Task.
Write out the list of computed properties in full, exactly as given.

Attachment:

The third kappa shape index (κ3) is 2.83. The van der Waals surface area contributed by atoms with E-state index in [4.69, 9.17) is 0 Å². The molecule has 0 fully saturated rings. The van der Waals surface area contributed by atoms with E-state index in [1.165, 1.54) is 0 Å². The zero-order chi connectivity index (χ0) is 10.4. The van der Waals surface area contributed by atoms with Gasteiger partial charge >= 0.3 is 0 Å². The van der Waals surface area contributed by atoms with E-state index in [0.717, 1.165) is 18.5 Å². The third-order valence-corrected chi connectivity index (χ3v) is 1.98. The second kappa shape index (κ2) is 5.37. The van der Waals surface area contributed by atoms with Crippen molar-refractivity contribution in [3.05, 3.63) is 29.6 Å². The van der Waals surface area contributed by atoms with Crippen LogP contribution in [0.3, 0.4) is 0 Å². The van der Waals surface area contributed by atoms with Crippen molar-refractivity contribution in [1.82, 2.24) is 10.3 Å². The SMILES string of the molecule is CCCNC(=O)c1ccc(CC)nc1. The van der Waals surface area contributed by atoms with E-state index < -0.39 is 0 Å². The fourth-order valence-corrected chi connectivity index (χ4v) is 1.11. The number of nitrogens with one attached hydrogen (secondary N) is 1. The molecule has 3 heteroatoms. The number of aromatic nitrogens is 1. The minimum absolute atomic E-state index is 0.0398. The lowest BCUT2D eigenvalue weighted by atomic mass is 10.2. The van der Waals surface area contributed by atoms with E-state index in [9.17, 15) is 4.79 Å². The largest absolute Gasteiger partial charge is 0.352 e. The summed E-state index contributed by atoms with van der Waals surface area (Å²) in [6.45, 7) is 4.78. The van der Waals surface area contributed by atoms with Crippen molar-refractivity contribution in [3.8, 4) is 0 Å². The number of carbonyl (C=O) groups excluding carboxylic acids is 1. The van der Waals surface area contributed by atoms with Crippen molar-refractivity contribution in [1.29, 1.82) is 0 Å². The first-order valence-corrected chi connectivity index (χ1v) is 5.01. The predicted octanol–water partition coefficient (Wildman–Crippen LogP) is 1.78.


The third kappa shape index (κ3) is 2.83. The van der Waals surface area contributed by atoms with E-state index in [4.69, 9.17) is 0 Å². The molecule has 0 fully saturated rings. The van der Waals surface area contributed by atoms with E-state index in [1.165, 1.54) is 0 Å². The zero-order chi connectivity index (χ0) is 10.4. The van der Waals surface area contributed by atoms with Gasteiger partial charge >= 0.3 is 0 Å². The van der Waals surface area contributed by atoms with E-state index in [0.717, 1.165) is 18.5 Å². The third-order valence-corrected chi connectivity index (χ3v) is 1.98. The second kappa shape index (κ2) is 5.37. The van der Waals surface area contributed by atoms with Crippen molar-refractivity contribution in [3.05, 3.63) is 29.6 Å². The van der Waals surface area contributed by atoms with Crippen LogP contribution in [0.3, 0.4) is 0 Å². The van der Waals surface area contributed by atoms with Crippen molar-refractivity contribution in [1.82, 2.24) is 10.3 Å². The SMILES string of the molecule is CCCNC(=O)c1ccc(CC)nc1. The van der Waals surface area contributed by atoms with E-state index < -0.39 is 0 Å². The fourth-order valence-corrected chi connectivity index (χ4v) is 1.11. The number of nitrogens with one attached hydrogen (secondary N) is 1. The molecule has 3 heteroatoms. The number of aromatic nitrogens is 1. The minimum absolute atomic E-state index is 0.0398. The lowest BCUT2D eigenvalue weighted by atomic mass is 10.2. The van der Waals surface area contributed by atoms with E-state index in [9.17, 15) is 4.79 Å². The largest absolute Gasteiger partial charge is 0.352 e. The summed E-state index contributed by atoms with van der Waals surface area (Å²) in [6.45, 7) is 4.78. The van der Waals surface area contributed by atoms with Crippen molar-refractivity contribution in [3.8, 4) is 0 Å². The number of carbonyl (C=O) groups excluding carboxylic acids is 1. The van der Waals surface area contributed by atoms with Crippen molar-refractivity contribution in [1.29, 1.82) is 0 Å². The first-order valence-corrected chi connectivity index (χ1v) is 5.01. The predicted octanol–water partition coefficient (Wildman–Crippen LogP) is 1.78.